[Federal Register Volume 59, Number 28 (Thursday, February 10, 1994)]
[Unknown Section]
[Page 0]
From the Federal Register Online via the Government Printing Office [www.gpo.gov]
[FR Doc No: 94-3214]


[[Page Unknown]]

[Federal Register: February 10, 1994]


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DEPARTMENT OF HEALTH AND HUMAN SERVICES
Food and Drug Administration
[Docket No. 94D-0025]

 

Interim Guidance on the Voluntary Labeling of Milk and Milk 
Products From Cows That Have Not Been Treated With Recombinant Bovine 
Somatotropin

AGENCY: Food and Drug Administration, HHS.

ACTION: Notice.

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SUMMARY: The Food and Drug Administration (FDA) is publishing interim 
guidance on the labeling of milk and milk products from cows that have 
not been treated with recombinant bovine somatotropin. Several States 
and industry and consumer representatives have requested guidance from 
FDA on this issue. This interim guidance is intended to respond to 
these requests.

DATES: Written comments by March 14, 1994.

ADDRESSES: Submit written comments on the interim guidance to the 
Dockets Management Branch (HFA-305), Food and Drug Administration, rm. 
1-23, 12420 Parklawn Dr., Rockville, MD 20857.

FOR FURTHER INFORMATION CONTACT: Shellee A. Davis, Center for Food 
Safety and Applied Nutrition (HFS-306), Food and Drug Administration, 
200 C St. SW., Washington DC 20204, 202-205-4681.

SUPPLEMENTARY INFORMATION: On November 5, 1993, FDA approved a new 
animal drug application providing for the subcutaneous use of sterile 
sometribove zinc suspension (recombinant bovine somatotropin (rbST) or 
a recombinant bovine growth hormone (rbGH)) in lactating dairy cows to 
increase the production of marketable milk (58 FR 59946, November 12, 
1993). FDA approved the product because the agency had determined after 
a thorough review that rbST is safe and effective for dairy cows, that 
milk from rbST-treated cows is safe for human consumption, and that 
production and use of the product do not have a significant impact on 
the environment. In addition, the agency found that there was no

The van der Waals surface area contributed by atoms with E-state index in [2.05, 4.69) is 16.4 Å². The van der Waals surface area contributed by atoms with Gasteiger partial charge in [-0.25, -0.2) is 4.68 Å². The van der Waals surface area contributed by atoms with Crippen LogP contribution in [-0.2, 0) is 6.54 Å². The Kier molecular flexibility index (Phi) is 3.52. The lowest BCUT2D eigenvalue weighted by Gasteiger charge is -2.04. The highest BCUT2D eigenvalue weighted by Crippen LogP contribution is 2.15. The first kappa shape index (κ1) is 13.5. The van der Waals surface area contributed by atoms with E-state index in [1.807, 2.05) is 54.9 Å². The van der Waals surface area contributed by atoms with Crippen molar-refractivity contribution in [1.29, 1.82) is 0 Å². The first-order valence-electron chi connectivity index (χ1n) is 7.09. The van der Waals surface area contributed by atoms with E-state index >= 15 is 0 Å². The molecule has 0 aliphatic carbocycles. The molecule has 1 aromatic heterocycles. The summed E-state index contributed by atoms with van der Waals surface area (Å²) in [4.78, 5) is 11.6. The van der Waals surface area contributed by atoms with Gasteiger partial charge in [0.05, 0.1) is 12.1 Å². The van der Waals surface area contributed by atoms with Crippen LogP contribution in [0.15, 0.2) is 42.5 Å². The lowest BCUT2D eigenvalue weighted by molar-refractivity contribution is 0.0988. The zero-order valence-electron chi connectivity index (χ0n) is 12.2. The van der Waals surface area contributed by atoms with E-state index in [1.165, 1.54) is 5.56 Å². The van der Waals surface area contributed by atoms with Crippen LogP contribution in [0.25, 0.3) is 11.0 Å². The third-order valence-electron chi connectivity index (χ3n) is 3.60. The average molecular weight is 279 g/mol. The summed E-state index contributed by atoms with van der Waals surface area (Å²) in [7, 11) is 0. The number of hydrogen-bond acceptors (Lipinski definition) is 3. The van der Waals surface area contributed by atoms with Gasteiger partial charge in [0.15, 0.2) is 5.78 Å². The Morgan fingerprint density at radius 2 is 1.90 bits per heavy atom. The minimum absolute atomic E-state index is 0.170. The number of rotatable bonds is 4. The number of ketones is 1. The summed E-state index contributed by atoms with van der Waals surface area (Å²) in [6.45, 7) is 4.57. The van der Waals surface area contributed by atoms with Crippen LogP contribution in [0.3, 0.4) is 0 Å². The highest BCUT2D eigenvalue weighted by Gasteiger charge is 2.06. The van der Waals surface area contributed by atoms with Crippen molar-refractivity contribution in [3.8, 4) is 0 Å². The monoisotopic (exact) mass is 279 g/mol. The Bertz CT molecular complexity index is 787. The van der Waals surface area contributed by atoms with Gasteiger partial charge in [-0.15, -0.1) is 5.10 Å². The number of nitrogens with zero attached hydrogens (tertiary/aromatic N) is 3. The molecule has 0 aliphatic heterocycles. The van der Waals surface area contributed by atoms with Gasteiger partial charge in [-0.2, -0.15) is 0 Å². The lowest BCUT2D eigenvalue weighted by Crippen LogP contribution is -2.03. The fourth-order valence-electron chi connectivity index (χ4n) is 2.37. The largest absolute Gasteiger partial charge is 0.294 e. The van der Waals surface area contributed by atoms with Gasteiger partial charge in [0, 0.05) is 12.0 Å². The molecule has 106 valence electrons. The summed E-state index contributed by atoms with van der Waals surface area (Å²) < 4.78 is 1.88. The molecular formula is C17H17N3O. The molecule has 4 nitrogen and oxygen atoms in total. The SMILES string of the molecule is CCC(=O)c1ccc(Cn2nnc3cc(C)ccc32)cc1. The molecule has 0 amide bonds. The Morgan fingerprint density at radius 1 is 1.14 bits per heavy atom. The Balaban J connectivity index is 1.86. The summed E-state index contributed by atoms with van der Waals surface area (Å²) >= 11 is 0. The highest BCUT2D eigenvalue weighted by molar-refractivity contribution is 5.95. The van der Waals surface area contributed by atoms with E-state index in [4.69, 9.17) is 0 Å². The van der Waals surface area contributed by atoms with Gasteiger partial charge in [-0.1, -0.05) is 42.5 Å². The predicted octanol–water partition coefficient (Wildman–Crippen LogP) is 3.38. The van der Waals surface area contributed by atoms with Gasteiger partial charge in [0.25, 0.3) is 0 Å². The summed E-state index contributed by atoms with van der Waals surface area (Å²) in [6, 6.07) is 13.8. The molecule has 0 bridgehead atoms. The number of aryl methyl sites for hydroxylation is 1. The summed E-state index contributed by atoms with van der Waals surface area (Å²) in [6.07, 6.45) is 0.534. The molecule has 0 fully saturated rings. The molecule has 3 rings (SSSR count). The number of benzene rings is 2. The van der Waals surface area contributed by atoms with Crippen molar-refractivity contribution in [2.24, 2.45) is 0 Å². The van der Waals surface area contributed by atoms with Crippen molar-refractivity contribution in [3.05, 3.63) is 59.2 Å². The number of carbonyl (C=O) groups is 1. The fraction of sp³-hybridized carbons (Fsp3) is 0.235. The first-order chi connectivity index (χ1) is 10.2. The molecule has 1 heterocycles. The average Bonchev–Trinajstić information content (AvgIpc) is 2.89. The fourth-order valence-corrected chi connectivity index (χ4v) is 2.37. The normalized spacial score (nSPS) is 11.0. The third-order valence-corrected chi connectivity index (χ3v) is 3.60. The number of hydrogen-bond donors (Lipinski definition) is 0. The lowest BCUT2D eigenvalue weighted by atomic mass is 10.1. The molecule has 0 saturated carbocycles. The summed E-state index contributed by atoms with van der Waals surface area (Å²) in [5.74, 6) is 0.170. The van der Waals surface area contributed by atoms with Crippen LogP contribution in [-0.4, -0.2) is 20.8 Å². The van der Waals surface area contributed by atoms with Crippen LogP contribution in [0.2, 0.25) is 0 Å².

significant difference between milk from treated and untreated cows 
and, therefore, concluded that under the Federal Food, Drug, and 
Cosmetic Act (the act), the agency did not have the authority in this 
situation to require special labeling for milk from rbST-treated cows. 
FDA stated, however, that food companies that do not use milk from cows 
supplemented with rbST may voluntarily inform consumers of this fact in 
their product labels or labeling, provided that any statements made are 
truthful and not misleading. Several States and industry and consumer 
representatives have asked FDA to provide guidance on the labeling of 
milk and milk products from cows that have not been treated with rbST.
    FDA agrees that, with the expiration of the congressional 
moratorium on the commercial sale of rbST on February 3, 1994, the 
issuance of guidance would help prevent false or misleading claims 
regarding rbST. FDA views this document primarily as guidance to the 
States as they consider the proper regulation of rbST labeling claims. 
Given the traditional role of the States in overseeing milk production, 
the agency intends to rely primarily on the enforcement activities of 
the interested States to ensure that rbST labeling claims are truthful 
and not misleading. The agency is available to provide assistance to 
the States.
    The guidance presented here reflects FDA's interpretation of the 
act and may be relevant to States' interpretation of their own similar 
statutes. This document does not bind FDA or any State, and it does not 
create or confer any rights, privileges, benefits, or immunities for or 
on any persons. Furthermore, this document reflects FDA's current views 
on this matter. FDA may reconsider its position at a later date in 
light of any comments it receives on this guidance document.
    Interested persons may, on or before March 14, 1994, submit to the 
Dockets Management Branch (address above) written comments on the 
interim guidance. Two copies of any comments are to be submitted, 
except that individuals may submit one copy. Comments are to be 
identified with the docket number found in brackets in the heading of 
this document. Received comments may be seen in the office above 
between 9 a.m. and 4 p.m., Monday through Friday.
    The text of the interim guidance follows:

Interim Guidance on the Voluntary Labeling of Milk and Milk Products 
From Cows That Have Not Been Treated With Recombinant Bovine 
Somatotropin

Appropriate Labeling Statements

    At the Federal level, statements about rbST in the labeling of 
food shipped in interstate commerce would be reviewed under sections 
403(a) and 201(n) of the act. Under section 403(a) of the act, a 
food is misbranded if statements on its label or in its labeling are